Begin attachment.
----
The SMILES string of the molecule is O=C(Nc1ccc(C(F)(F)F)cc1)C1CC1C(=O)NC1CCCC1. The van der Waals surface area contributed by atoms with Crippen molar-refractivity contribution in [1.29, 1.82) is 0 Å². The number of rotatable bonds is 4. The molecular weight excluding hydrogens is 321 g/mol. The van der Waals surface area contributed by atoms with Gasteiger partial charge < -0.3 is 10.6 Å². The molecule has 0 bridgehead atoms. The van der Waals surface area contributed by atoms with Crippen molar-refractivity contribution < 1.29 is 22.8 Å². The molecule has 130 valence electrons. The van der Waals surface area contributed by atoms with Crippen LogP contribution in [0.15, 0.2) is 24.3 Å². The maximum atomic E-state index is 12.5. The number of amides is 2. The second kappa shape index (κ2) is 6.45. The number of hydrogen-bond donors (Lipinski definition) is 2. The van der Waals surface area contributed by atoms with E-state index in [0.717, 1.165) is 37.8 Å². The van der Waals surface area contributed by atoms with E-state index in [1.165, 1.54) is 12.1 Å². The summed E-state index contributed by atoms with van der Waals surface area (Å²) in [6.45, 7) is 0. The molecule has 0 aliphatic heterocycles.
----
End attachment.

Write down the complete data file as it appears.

The SMILES string of the molecule is O=C(Nc1ccc(C(F)(F)F)cc1)C1CC1C(=O)NC1CCCC1. The van der Waals surface area contributed by atoms with Crippen molar-refractivity contribution in [1.29, 1.82) is 0 Å². The number of rotatable bonds is 4. The molecular weight excluding hydrogens is 321 g/mol. The van der Waals surface area contributed by atoms with Gasteiger partial charge < -0.3 is 10.6 Å². The molecule has 0 bridgehead atoms. The van der Waals surface area contributed by atoms with Crippen molar-refractivity contribution < 1.29 is 22.8 Å². The molecule has 130 valence electrons. The van der Waals surface area contributed by atoms with Crippen LogP contribution in [0.15, 0.2) is 24.3 Å². The maximum atomic E-state index is 12.5. The number of amides is 2. The second kappa shape index (κ2) is 6.45. The number of hydrogen-bond donors (Lipinski definition) is 2. The van der Waals surface area contributed by atoms with E-state index in [0.717, 1.165) is 37.8 Å². The van der Waals surface area contributed by atoms with E-state index in [1.165, 1.54) is 12.1 Å². The summed E-state index contributed by atoms with van der Waals surface area (Å²) in [6.45, 7) is 0. The molecule has 0 aliphatic heterocycles.